Meanwhile, her father, a former Hollywood lighting director who retired quietly to Mexico, made a rookie error, apparently posing for a group of photographs that were then falsely marketed as having been taken without his permission. Having set the trap, the tabloids savaged him for falling into it.
Humiliated and confused by forces no one had prepared him for, Mr. Markle had heart surgery last week and the palace announced that he would not be coming to his daughter’s wedding.
As for Harry, Meghan seems to have brought him happiness and a sense of maturity and calmness.
As the younger of Prince Charles’s two sons, freed from the burden of being a future king, Harry seemed to charm and party his way through his youth.
He dated a string of (mostly blonde, mostly aristocratic) young women, always looking as if he were psyched to stay up later and celebrate longer than anyone else.
He made some missteps. As a teenager, Harry once wore a Nazi costume to a costume party. In 2012, he was photographed partying, and possibly playing strip billiards, with a young woman and her friends at a hotel in Las Vegas.
But being in the army — he served twice in Afghanistan — gave him a sense of purpose, discipline and camaraderie.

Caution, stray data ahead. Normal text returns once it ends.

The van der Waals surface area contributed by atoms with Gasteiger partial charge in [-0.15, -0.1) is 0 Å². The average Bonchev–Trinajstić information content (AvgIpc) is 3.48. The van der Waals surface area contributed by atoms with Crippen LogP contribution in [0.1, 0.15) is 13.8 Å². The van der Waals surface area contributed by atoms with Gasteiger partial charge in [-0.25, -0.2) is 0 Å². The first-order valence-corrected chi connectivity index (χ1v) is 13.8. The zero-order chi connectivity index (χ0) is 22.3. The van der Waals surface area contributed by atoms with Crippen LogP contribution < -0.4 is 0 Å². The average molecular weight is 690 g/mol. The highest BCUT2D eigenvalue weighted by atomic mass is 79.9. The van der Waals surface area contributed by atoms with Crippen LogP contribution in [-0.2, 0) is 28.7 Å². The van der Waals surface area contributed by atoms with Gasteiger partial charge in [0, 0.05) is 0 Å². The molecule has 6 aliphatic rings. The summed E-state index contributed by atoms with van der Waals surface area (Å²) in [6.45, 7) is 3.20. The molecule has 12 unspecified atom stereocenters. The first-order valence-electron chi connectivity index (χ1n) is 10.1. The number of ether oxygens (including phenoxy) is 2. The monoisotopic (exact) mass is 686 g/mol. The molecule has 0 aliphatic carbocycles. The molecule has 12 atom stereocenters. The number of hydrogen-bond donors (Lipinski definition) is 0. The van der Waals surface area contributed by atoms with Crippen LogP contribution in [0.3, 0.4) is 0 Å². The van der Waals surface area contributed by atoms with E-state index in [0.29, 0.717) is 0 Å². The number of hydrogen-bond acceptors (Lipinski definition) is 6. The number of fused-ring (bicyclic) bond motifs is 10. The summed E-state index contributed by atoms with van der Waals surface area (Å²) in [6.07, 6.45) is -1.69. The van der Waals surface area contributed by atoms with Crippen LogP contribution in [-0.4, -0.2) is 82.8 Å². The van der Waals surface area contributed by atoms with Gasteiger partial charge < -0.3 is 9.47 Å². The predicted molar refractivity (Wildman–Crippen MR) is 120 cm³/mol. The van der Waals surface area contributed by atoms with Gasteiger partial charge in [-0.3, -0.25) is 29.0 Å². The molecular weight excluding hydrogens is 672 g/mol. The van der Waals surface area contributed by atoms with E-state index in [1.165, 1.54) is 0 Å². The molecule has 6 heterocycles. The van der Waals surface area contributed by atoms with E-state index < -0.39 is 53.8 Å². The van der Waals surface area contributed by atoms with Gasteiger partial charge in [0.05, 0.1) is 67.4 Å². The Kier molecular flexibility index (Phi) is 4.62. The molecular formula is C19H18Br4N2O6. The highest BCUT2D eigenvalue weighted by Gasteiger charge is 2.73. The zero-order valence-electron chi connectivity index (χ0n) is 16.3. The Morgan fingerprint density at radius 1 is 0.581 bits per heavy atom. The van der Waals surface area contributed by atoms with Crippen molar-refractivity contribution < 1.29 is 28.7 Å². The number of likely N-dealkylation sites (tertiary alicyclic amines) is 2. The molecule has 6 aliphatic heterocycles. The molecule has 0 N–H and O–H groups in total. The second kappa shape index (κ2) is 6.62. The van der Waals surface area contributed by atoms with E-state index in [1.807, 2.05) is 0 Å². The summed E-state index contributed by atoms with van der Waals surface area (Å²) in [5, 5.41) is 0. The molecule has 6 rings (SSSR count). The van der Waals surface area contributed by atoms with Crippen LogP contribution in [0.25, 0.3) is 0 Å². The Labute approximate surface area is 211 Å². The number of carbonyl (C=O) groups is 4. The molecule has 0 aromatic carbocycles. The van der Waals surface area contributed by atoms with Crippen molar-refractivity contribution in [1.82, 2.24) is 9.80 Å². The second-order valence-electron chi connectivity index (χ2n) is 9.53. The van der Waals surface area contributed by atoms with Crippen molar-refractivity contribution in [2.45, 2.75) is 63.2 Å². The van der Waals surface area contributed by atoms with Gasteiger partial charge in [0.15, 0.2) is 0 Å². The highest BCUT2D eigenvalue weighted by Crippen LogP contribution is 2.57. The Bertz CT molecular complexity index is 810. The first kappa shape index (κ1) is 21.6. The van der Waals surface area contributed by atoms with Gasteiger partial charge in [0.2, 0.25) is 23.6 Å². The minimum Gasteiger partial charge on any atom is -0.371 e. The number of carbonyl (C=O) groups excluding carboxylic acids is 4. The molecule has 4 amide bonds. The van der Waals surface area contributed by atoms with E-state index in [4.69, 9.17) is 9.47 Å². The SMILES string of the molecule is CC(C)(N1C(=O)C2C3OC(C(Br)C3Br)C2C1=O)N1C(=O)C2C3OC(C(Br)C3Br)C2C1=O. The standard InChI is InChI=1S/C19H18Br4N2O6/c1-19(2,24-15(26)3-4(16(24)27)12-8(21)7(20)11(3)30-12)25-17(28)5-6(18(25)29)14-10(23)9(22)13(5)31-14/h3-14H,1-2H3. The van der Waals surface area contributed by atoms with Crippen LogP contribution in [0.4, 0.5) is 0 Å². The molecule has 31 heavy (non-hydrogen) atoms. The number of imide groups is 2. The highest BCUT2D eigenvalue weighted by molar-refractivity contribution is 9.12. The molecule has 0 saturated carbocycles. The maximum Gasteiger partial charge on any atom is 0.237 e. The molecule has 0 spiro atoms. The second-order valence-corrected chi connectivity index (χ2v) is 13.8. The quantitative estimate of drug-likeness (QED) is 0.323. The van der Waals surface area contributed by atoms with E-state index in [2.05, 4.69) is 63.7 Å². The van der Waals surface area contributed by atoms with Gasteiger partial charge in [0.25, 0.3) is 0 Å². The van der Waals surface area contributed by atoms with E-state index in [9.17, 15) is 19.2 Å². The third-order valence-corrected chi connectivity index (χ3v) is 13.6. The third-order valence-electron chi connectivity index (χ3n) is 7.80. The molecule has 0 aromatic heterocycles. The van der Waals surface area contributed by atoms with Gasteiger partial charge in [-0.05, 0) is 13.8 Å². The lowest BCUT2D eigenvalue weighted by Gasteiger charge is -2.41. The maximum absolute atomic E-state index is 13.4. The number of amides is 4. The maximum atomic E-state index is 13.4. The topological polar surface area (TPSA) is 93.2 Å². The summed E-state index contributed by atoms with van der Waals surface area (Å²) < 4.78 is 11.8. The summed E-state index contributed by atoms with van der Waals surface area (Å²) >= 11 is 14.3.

Now he is the patron of many charities, particularly ones helping injured and disabled military veterans. In 2014, he started Invictus Games, a Paralympics-style athletic contest for injured former service members.
He was only 12 when his mother, Diana, the Princess of Wales, died. It’s hard to forget the haunting sight of him and William, wearing their grown-up suits, walking behind their mother’s funeral cortege.
Harry, who has spoken about how bereft he felt and how he finally sought counseling to deal with his grief, has said that he thinks Diana would have loved Meghan.
“They’d be thick as thieves, without question,” he said after his engagement was announced. Of Diana, he added, “And she would be over the moon, jumping up and down, so excited for me.”
Even if you happen to be in England on Saturday, don’t make the mistake of thinking you can just hop on a train and head out to Windsor at the last minute.
First of all, you might not get a seat. And when you do arrive in Windsor this morning, it’s going to be extremely crowded.
You will have to contend with the keen royal-watchers who, having arrived in some cases days earlier, have already snagged all the good spots along the royal route.
That’s in addition to the thousands of police officers, some on horses, with their sniffer dogs, their metal fencing, their vehicle recognition technology, their closed-circuit TV cameras, their helicopters and their marine patrols of the river.
Don’t think that you or your drone can fly over Windsor, either; the police have designated it an exclusion zone for low-flying traffic on Saturday.
Perhaps 100,000 people will crowd into the little town today. No one is saying how much the security operation will cost, but the current (unconfirmed) estimate is that it will come to as much as 30 million pounds.
That’s about $40 million, with the bill to be paid by British taxpayers.